This is a good example of what happens when someone with a creationist’s brain gets involved in other issues. We found it in The Horry Independent of Conway, South Carolina — the county seat of Horry County. They have a comments feature, but there aren’t any comments yet.
It’s a column titled Church Talk: Don’t park your faith at the door , written by Larry Deeds, who appears to be a regular columnist for that newspaper. It’s worth the effort to click over there to look at his picture. Here are some excerpts, with bold font added by us for emphasis, and occasional Curmudgeonly interjections that look [like this]:
I was teaching science to sixth graders in the late 1970s. We had a lesson on origins that I outlined the tenets of all three of the major ideas of how the universe began. I had three areas on the chalkboard (for you younger folks, a chalkboard is like a “smartboard” except the teacher is the smart one), one for Darwinism, one for Biblical creationism and one for intelligent design. I discussed the various points and variations of each.
Ah yes, the three “major ideas.” What a great teacher he must have been! Hey — he was teaching intelligent design years before the Discovery Institute was founded in 1990. How did he do that? Anyway, he says:
One of my students, at the end of the lesson, asked which I thought was the way things came to be. I answered her that I believe that science and logic point to the Biblical design of God’s creation. [Hee hee!] Was I correct in doing this? Was I within my “rights?” Yes, and not only within my rights, but also my responsibility as a teacher.
BWAHAHAHAHAHA! You may want to compare Larry’s opinion of his rights and responsibilities with NCSE’s Ten Major Court Cases about Evolution and Creationism. After that he tells us:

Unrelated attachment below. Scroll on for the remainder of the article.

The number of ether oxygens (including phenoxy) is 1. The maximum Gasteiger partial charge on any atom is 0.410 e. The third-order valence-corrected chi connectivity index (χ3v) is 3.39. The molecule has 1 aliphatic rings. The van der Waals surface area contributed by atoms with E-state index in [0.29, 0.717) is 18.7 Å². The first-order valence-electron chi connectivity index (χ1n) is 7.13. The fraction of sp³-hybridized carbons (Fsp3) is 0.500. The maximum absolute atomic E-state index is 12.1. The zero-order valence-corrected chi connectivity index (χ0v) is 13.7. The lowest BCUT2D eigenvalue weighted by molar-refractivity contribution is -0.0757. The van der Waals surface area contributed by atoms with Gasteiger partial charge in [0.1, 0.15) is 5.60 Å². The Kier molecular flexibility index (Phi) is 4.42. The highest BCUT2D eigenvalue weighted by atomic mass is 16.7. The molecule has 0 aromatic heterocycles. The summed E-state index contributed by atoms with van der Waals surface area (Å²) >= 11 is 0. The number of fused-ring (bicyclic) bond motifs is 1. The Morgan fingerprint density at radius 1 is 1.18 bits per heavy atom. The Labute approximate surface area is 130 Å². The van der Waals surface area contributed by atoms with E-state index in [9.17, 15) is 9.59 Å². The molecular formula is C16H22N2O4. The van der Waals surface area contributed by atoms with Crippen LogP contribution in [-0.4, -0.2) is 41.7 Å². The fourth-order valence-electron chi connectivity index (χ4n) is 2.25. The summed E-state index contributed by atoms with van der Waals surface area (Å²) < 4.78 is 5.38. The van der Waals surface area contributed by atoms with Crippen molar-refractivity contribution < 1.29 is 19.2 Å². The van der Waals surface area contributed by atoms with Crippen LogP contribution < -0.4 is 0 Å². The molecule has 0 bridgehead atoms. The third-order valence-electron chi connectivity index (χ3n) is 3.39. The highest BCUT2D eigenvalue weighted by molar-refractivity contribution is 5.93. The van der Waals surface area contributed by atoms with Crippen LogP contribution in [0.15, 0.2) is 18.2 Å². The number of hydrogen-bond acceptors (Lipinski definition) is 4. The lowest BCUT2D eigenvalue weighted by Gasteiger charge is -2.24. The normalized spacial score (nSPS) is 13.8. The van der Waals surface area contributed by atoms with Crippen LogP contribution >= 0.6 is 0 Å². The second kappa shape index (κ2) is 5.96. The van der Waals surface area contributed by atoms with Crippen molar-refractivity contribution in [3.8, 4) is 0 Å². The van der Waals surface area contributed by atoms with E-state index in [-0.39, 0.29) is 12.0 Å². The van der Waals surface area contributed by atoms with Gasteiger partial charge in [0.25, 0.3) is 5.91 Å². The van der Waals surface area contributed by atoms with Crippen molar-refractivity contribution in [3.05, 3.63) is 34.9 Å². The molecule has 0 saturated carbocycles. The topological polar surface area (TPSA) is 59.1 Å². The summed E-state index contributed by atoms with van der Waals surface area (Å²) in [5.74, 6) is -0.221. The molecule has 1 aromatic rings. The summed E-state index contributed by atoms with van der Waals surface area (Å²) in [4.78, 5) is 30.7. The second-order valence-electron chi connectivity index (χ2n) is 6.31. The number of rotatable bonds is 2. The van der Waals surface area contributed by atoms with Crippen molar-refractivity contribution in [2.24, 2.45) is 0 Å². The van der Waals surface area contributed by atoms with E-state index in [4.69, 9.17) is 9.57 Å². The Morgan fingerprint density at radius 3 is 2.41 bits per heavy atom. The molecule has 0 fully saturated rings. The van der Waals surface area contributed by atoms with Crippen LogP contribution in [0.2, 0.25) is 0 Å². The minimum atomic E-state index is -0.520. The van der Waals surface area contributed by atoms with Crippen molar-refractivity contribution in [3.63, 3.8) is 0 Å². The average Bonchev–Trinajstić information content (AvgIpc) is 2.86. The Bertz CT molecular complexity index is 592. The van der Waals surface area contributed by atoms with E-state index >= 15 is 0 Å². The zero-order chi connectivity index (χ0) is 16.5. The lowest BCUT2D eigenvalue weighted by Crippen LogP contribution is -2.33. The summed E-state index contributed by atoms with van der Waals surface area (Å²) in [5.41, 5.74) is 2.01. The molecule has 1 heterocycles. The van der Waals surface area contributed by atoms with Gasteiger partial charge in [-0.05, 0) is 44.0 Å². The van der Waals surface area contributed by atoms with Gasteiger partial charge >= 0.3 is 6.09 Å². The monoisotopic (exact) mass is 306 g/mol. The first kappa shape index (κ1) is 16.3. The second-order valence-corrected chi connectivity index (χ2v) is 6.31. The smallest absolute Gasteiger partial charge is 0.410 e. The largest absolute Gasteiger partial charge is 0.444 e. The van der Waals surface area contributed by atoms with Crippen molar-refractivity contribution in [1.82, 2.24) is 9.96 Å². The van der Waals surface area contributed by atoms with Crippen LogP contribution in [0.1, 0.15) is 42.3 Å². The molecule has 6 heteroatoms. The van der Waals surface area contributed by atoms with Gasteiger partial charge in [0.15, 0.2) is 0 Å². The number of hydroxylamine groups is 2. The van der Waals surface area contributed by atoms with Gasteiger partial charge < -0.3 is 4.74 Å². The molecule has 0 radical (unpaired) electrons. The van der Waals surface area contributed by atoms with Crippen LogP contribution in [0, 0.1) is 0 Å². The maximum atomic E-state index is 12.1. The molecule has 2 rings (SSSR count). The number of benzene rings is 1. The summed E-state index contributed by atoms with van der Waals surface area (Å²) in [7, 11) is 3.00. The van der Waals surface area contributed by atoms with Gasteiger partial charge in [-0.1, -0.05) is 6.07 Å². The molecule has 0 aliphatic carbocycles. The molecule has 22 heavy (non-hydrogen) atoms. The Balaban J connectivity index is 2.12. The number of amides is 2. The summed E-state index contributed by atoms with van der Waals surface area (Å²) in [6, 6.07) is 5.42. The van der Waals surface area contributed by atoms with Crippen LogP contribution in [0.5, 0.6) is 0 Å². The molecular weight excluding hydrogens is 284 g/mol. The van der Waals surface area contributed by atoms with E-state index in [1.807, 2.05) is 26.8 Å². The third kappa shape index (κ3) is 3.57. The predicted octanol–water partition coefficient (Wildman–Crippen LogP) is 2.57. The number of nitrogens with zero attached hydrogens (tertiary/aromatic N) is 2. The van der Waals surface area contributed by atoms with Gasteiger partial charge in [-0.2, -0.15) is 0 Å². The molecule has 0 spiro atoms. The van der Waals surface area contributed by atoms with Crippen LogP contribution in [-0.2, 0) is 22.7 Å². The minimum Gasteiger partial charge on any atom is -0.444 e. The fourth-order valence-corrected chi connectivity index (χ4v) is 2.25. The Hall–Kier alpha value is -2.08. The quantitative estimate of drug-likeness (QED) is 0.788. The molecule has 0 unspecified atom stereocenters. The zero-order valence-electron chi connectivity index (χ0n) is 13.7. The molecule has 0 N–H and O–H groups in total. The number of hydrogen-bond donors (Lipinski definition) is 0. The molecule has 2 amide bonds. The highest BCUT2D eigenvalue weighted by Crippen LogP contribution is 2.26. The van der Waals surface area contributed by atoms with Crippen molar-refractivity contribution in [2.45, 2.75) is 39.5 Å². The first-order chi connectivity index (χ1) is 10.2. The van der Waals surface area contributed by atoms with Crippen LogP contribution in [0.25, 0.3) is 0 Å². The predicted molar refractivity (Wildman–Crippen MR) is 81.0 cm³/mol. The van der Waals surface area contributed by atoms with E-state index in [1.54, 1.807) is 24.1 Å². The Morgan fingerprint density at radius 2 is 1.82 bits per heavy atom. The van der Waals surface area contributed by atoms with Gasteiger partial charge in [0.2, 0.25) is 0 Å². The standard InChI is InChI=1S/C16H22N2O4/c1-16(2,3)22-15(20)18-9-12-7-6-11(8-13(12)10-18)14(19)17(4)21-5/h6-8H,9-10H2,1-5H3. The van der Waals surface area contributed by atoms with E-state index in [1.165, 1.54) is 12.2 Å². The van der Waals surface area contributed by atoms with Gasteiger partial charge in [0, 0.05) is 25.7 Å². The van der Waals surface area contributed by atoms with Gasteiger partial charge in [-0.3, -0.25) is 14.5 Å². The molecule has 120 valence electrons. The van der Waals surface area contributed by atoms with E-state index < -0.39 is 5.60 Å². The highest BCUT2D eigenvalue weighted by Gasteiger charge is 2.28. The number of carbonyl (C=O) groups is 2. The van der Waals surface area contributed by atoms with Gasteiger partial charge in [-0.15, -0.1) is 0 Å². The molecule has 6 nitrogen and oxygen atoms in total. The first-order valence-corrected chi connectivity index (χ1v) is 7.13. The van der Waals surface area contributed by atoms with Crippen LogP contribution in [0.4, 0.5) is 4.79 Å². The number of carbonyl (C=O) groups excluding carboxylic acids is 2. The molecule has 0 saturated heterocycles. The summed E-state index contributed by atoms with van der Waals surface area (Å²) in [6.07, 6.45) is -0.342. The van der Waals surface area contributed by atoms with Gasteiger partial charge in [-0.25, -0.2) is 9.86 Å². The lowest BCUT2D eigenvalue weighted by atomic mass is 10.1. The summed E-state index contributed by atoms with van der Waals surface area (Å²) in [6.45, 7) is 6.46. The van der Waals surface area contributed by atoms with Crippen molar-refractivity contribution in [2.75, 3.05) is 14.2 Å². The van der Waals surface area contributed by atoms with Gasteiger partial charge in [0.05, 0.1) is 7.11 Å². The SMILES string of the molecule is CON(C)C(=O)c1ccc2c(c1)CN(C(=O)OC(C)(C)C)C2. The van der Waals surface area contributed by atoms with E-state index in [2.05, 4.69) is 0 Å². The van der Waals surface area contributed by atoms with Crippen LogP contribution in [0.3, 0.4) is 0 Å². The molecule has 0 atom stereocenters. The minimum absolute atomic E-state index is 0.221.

Last week we discussed the “rights” of students of faith in public schools. [He’s probably referring to It’s school time again, in which he calls separation of church and state “the greatest hoax ever played in America.”] Today, what rights to [sic] “teachers of faith” have in the public classroom? As quoted last week, the Supreme Court [case not named] has clearly articulated, “First Amendment rights, applied in light of special characteristics of the school environment, are available to teachers and students. It can hardly be argued that either students or teachers shed their constitutional rights to freedom of speech or expression at the schoolhouse gate. This has been the unmistakable holding of this Court for almost 50 years.” (1969)
Larry appears to be living in an alternate universe. If anyone in his community had protested, he might have received a better understanding of things — by becoming another John Freshwater. He continues:
A few short items: your employer cannot discriminate against you based on your religion. Your employer must accommodate your religious faith unless an undue hardship occurs. You are protected from harassment from co-workers and supervisors based on your religious beliefs.
But sometimes an employee gets a bit carried away. Then he becomes another David Coppedge — see David Coppedge Trial: Final Order Issued. NCSE has a good summary and links to all the court pleadings — see Coppedge v. JPL.
Larry describes a few more rights of teachers, and then declares:
In general, a public school or public school district cannot be hostile toward religious beliefs and practices.
Well, that depends. Defensive behavior by co-workers can be interpreted as hostility by someone trying to promote his religious views on the job. Coppedge is a good example. Larry finishes with this advice:
Teachers, know your rights but do not abuse them. As Christians, in the classroom we cannot “pressure” or proselytize students, but by our words and conduct, we can and must be “salt” and “light” to our students and our co-workers.
Okay, that’s it. Larry knows as much about the law as he does about science, and the appropriately named Horry Independent gives him a voice in his community. Conway, South Carolina must be a great place.
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